A new study has found that chronic fatigue syndrome (ME/CFS) patients treated with the anti-cancer drug Rituximab experienced significant relief from their symptoms. Based on the drug's mode of action this suggests immune system dysfunction, and possibly autoimmunity, are important in this debilitating illness.
Rituximab is tradtitionally used as a chemotherapy drug in the treatment of certain cancers. One of its actions is to deplete the number of B-lymphocytes in the body. Also known simply as B-cells, these white blood cells produced by the immune system are associated with allergies and some autoimmune diseases.
Norwegian researchers first noticed the beneficial effects of Rituximab when using the drug to treat a patient with Hodgkin's lymphoma, who also suffered from ME/CFS. While undergoing chemotherapy with Rituximab the patient reported siognificant relief from their chronic fatigue syndrome symptoms. The investigators reasoned that the effect could be mediated through B-lymphocyte depletion and decided to investigate further, culminating in a recent double-blind, placebo-controlled trial, the results of which are published in the journal PLoS ONE.
The study, carried out at the Haukeland University Hospital in Bergen, involved 30 ME/CFS patients who were randomised so that 15 received Rituximab treatment and the other 15 a placebo (saline solution). Both treatment and placebo were administered twice, two weeks apart, and participants' symptom response was monitored for 12 months.
Major or moderate overall response, defined as lasting improvements in self-reported Fatigue score during follow-up, was seen in 10 out of 15 patients (67%) in the Rituximab group and in only two out of 15 patients (13%) in the placebo group. In the participants who responded to Rituximab treatment, improvements in all ME/CFS were generally seen.
An important observation noted by the scientists was that improvements in symptoms in those given the drug were not seen until between two and seven months post-treatment, despite rapid depletion of B-lymphocytes in their blood.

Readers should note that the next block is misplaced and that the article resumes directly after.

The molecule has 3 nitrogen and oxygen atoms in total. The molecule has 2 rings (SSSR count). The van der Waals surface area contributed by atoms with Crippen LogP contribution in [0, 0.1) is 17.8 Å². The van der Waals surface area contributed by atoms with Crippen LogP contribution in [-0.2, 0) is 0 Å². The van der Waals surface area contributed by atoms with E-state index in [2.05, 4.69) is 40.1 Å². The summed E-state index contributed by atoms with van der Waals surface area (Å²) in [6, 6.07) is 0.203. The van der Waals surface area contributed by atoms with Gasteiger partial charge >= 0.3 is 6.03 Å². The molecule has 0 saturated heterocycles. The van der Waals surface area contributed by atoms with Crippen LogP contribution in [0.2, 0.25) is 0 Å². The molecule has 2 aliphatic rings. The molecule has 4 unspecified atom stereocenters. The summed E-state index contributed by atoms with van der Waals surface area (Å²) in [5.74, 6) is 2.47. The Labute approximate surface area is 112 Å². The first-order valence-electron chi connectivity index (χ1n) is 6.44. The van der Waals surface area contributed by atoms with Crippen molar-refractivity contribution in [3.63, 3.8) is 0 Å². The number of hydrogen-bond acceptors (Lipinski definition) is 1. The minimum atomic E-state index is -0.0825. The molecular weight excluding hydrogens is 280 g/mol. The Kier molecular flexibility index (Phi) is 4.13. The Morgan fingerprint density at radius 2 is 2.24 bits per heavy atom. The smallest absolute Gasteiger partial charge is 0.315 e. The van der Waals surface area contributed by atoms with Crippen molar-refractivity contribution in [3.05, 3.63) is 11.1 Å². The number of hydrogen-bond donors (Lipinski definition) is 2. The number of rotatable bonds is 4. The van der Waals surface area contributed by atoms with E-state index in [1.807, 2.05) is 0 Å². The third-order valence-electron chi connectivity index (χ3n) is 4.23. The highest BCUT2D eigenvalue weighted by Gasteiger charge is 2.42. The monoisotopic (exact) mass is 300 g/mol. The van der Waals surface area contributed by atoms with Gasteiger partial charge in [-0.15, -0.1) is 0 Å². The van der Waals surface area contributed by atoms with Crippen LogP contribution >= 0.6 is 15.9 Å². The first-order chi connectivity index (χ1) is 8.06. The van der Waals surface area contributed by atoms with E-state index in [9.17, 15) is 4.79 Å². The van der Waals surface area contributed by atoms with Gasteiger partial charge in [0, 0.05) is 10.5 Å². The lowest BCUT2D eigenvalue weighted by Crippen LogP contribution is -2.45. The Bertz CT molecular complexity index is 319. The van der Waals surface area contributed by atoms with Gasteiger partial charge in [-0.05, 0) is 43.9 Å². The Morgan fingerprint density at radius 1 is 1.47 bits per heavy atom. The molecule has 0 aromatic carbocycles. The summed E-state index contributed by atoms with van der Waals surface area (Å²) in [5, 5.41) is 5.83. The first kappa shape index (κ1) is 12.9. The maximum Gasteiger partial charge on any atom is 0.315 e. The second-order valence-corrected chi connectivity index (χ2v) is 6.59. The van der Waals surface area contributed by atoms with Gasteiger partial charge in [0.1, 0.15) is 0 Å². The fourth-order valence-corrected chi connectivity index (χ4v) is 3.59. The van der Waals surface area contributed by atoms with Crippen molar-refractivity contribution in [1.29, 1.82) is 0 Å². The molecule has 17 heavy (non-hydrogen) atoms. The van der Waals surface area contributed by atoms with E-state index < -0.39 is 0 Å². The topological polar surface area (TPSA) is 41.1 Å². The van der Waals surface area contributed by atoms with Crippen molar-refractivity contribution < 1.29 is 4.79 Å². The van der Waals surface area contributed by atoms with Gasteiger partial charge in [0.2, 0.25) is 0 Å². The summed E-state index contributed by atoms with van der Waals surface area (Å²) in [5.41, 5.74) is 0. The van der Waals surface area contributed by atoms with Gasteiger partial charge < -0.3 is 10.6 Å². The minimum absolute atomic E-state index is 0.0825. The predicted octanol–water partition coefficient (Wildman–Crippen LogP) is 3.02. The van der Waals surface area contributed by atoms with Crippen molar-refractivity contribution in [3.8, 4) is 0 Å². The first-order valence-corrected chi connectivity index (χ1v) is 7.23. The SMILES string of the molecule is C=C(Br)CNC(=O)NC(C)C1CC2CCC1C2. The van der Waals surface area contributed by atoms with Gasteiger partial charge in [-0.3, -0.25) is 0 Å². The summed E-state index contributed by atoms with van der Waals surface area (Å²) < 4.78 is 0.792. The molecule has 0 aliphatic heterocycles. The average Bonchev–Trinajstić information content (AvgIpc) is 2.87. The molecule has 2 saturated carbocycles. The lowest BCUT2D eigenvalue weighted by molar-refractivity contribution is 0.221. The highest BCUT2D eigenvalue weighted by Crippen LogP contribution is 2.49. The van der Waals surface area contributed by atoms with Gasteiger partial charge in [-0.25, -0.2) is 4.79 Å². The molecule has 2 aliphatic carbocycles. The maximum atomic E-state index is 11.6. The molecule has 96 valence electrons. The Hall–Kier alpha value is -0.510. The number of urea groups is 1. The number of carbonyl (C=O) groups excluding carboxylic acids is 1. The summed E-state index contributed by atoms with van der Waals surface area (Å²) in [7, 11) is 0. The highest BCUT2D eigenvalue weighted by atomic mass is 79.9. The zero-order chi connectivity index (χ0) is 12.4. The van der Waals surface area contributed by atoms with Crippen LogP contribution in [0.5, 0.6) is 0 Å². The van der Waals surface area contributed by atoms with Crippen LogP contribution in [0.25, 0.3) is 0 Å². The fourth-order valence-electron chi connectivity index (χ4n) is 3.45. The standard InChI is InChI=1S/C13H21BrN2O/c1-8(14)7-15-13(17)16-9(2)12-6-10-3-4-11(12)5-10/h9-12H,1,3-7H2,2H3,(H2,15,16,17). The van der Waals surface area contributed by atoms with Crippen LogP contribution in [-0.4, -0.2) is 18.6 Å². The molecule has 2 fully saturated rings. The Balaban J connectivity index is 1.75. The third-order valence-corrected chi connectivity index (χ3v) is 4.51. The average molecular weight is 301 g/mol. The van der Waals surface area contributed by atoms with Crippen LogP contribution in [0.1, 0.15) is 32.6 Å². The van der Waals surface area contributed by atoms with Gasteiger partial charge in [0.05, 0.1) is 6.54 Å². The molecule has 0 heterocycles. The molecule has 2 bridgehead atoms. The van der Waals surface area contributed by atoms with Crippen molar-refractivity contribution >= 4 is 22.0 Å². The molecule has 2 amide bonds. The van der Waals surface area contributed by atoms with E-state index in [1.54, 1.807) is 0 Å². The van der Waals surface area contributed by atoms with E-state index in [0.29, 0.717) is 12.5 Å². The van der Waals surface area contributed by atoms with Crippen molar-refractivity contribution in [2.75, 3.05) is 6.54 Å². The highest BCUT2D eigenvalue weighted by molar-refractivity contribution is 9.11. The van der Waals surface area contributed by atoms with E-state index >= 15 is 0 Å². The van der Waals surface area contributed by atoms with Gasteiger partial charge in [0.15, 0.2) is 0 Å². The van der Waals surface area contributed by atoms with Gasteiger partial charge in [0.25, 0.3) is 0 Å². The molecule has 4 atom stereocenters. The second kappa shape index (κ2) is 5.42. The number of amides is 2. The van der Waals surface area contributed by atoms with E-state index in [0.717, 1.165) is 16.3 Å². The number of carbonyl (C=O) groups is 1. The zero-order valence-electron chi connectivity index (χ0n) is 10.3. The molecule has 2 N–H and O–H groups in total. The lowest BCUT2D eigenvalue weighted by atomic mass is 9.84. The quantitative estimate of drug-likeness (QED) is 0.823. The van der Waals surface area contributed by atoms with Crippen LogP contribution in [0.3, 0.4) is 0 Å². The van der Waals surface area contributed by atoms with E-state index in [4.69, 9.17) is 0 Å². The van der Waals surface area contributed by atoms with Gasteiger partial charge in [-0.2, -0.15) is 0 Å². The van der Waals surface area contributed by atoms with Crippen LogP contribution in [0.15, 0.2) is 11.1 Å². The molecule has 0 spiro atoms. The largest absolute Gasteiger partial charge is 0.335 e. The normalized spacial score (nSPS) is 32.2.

The researchers conclude that, "the delay of clinical responses after the initial and rapid B-cell depletion suggests to us that CFS/ME, which is often preceded by an infection, may be a form of autoimmune disease in which B-cells are important". They add that their findings point to a new research direction for investigating the pathophysiology of the disease and potential treatments.
Unfortunately, the symptom improvements following Rituximab treatment in the study did not last. A different approach with "booster" treatments every three months is now being considered.
American ME/CFS expert Dr. Jacob Teitelbaum, M.D., commented that, "[I] consider this study to be very promising as an eventual treatment option — as well as being another study proving that CFS is a very real disease." He does however have reservations at present, pointing out that Rituximab is hugely expensive and that improvements seen in the study were in fact rather modest (24% improvement in vitality and 40% reduction in pain - at best).
Meanwhile, Dr. Charles Shepherd, the UK ME Association's medical adviser, told the BBC: "The results of this clinical trial are very encouraging news for people with ME. Firstly, they help to confirm that there is a significant abnormality in immune system function in this disease. Secondly, they indicate that altering the immune system response in ME could be an effective form of treatment for at least a subset of patients.
Both doctors agree that further research is now needed to confirm the study's findings and further test the effectiveness of Rituximab and similar drugs in ME/CFS.
Source: Fluge Ø Bruland O Risa K Storstein A Kristoffersen EK Sapkota D Næss H Dahl O Nyland H Mella O (2011) Benefit from B-Lymphocyte Depletion Using the Anti-CD20 Antibody Rituximab in Chronic Fatigue Syndrome. A Double-Blind and Placebo-Controlled Study. PLoS ONE 6(10): e26358